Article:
The hero who spurned the ANC and PAC
Although both the ANC and PAC made efforts to get Mashinini to join them, he is said to have rejected both organisations. The extracts that follow are from City Press, June 18, 1995, "Hero spurned ANC, PAC".
"He [Khotso Seathlolo] said both the ANC and PAC made efforts to get Mashinini to join them, but he spurned the idea.
"Seathlolo said Mashinini preferred to lead his own youthful revolutionaries.
'Tsietsi did not agree with the ANC and PAC or the pace of the struggle. Their view was that the time had not yet come for a full-scale war against the racist oligarchy.
"'But Tsietsi, for his part, believed it had already arrived.'
"Mashinini believed the PAC was unsuited for armed insurrection and the party was ideologically disorganized, Seathlolo said.
"Mashinini was against joining the ANC because he believed in the Black Consciousness maxim of black people being responsible for their own liberation, and that they should not align themselves with multiracial organisations.
"He was also anti-communist, although he was sympathetic towards socialism.
"'Any organisation that was overtly communist and associated with the then Soviet Union, which he regarded as a social imperialistic state, was anathema to him,' said Seathlolo.
What does he stand for?
Perphaps the most important feature of this document, which served as a briefing note for the ANC on Tsietsi Mashinini, is how the ANC saw Tsietsi: as a threatening counter-revolutionary who could undermine the organisation.
"The thesis of this paper is that in Mashinini counter-revolutionary forces have recognized an individual they can exploit for their own ends, to confuse supporters of the just struggle for liberation of the people of South Africa, and to weaken the African National Congress both internationally and amongst the recent escapees...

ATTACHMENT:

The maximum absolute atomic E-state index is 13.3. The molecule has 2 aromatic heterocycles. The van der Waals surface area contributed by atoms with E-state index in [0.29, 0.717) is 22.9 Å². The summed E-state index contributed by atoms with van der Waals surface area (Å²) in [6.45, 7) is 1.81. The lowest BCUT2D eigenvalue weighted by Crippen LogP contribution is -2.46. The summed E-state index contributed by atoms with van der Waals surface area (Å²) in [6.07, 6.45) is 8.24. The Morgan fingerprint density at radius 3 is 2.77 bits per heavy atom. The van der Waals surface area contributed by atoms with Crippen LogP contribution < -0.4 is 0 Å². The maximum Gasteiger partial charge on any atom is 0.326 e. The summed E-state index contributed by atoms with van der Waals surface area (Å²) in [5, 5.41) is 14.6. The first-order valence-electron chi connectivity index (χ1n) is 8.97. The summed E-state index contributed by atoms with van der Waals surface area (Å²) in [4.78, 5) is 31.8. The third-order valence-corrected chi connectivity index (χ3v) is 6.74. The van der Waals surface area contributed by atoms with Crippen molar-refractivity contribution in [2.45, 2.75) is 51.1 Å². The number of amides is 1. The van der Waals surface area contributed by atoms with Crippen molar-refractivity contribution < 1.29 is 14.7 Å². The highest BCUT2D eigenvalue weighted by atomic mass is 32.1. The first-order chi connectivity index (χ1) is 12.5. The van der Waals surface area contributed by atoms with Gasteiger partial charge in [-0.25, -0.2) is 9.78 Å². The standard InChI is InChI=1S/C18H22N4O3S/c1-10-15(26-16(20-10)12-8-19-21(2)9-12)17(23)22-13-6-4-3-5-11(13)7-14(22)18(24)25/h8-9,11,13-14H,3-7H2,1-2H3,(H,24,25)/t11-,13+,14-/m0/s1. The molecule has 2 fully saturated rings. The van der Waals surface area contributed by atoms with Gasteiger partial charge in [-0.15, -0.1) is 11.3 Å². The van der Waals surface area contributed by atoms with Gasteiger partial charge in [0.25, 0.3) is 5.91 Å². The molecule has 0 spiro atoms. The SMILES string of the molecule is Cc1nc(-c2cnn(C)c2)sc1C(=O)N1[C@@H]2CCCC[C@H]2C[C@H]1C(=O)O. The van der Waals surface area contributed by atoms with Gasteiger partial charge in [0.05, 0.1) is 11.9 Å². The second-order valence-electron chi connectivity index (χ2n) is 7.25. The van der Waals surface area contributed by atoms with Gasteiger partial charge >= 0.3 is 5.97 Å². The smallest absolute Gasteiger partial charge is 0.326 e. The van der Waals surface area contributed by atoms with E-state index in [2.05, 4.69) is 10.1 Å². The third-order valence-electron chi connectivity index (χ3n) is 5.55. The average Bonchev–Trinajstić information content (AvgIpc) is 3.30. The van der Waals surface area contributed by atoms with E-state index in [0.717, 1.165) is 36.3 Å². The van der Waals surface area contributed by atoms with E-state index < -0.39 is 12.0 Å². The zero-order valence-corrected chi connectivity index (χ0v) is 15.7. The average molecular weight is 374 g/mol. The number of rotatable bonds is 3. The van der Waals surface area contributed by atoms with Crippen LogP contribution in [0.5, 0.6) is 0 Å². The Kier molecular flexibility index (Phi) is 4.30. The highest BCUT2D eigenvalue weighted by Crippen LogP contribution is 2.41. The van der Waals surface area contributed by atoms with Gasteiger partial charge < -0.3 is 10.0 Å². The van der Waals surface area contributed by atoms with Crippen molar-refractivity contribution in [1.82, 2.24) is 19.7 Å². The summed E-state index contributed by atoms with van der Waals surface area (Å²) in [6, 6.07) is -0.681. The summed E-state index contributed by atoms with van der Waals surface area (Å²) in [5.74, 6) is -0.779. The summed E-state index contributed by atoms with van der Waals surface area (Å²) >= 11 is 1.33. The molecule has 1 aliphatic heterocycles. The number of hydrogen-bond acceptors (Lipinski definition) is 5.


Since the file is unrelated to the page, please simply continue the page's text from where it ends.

"As Mashinini has not hesitated to attack the ANC, he has laid himself open to being used by those who are, for one reason or another, hostile to the organization which expresses the true aspirations of the oppressed people of South Africa."
- From: "Who Is Tsietsi Mashinini, and What Does He Stand For?", undated, unsigned document from ANC. ANC Archives, University of Fort Hare, ANC-SMFC Collection, Box R3, Folder 89
Behind the growing upsurge
In this interview with Tsietsi Mashinini, he slams both the ANC and the PAC.
Q: Do you have any connections with the ANC or PAC?
TM: I will tell you something. The ANC and PAC played their part in the South Africa struggle in the 1950s and 1960s. Right now there are ex-members of the ANC in whole of South Africa. But they are not politically active, that is, have the concept of perpetuating the activity of the ANC or PAC political ideology. As far as the students in South Africa are concerned, the ANC and PAC are extinct internally. Externally we are aware they exist. Internally they are doing no work. There may be some underground work which we are not aware of, but as far as the struggle is concerned they are not doing anything.
Q: Do you think there is a different political outlook between the old movements, the ANC and PAC, and the Black Consciousness Movement?
TM: Yes there is. There were a number of clashes between ANC and BCM leaders, because the ANC leaders did not want to recognize the BCM as a liberation movement.
Q: Why didn't they want to recognize BCM?
TM: They do not want to understand why BCM was formed when ANC was the liberation movement. But ANC was banned inside the country, so a new liberation front had to come.
- "Behind the Growing Upsurge in South Africa: Interview with Tsietsi Mashinini", Intercontinental Press, 15 November and 14 March 1977. ANC Archives, University of Fort Hare, ANC-SMFC Collection, Box R3, Folder 89